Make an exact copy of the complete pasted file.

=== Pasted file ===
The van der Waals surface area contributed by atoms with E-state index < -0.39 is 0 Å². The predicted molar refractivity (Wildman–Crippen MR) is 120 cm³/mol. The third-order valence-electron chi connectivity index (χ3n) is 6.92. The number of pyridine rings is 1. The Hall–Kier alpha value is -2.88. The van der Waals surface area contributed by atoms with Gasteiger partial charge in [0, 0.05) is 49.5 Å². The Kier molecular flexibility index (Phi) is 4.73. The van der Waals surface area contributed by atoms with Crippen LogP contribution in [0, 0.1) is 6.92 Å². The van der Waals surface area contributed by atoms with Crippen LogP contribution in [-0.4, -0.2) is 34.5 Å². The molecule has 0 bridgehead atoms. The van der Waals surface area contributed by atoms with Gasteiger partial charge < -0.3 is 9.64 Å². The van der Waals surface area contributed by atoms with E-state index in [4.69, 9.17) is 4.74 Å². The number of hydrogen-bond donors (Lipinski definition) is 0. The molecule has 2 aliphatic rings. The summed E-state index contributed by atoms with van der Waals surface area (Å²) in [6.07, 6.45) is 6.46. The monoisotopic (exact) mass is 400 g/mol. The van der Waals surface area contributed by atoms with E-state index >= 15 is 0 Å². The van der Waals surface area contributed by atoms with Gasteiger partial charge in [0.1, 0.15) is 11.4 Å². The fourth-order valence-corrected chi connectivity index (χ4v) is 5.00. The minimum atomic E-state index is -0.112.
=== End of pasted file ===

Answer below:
The van der Waals surface area contributed by atoms with E-state index < -0.39 is 0 Å². The predicted molar refractivity (Wildman–Crippen MR) is 120 cm³/mol. The third-order valence-electron chi connectivity index (χ3n) is 6.92. The number of pyridine rings is 1. The Hall–Kier alpha value is -2.88. The van der Waals surface area contributed by atoms with Gasteiger partial charge in [0, 0.05) is 49.5 Å². The Kier molecular flexibility index (Phi) is 4.73. The van der Waals surface area contributed by atoms with Crippen LogP contribution in [0, 0.1) is 6.92 Å². The van der Waals surface area contributed by atoms with Crippen LogP contribution in [-0.4, -0.2) is 34.5 Å². The molecule has 0 bridgehead atoms. The van der Waals surface area contributed by atoms with Gasteiger partial charge < -0.3 is 9.64 Å². The van der Waals surface area contributed by atoms with E-state index in [4.69, 9.17) is 4.74 Å². The number of hydrogen-bond donors (Lipinski definition) is 0. The molecule has 2 aliphatic rings. The summed E-state index contributed by atoms with van der Waals surface area (Å²) in [6.07, 6.45) is 6.46. The monoisotopic (exact) mass is 400 g/mol. The van der Waals surface area contributed by atoms with E-state index >= 15 is 0 Å². The van der Waals surface area contributed by atoms with Gasteiger partial charge in [0.1, 0.15) is 11.4 Å². The fourth-order valence-corrected chi connectivity index (χ4v) is 5.00. The minimum atomic E-state index is -0.112.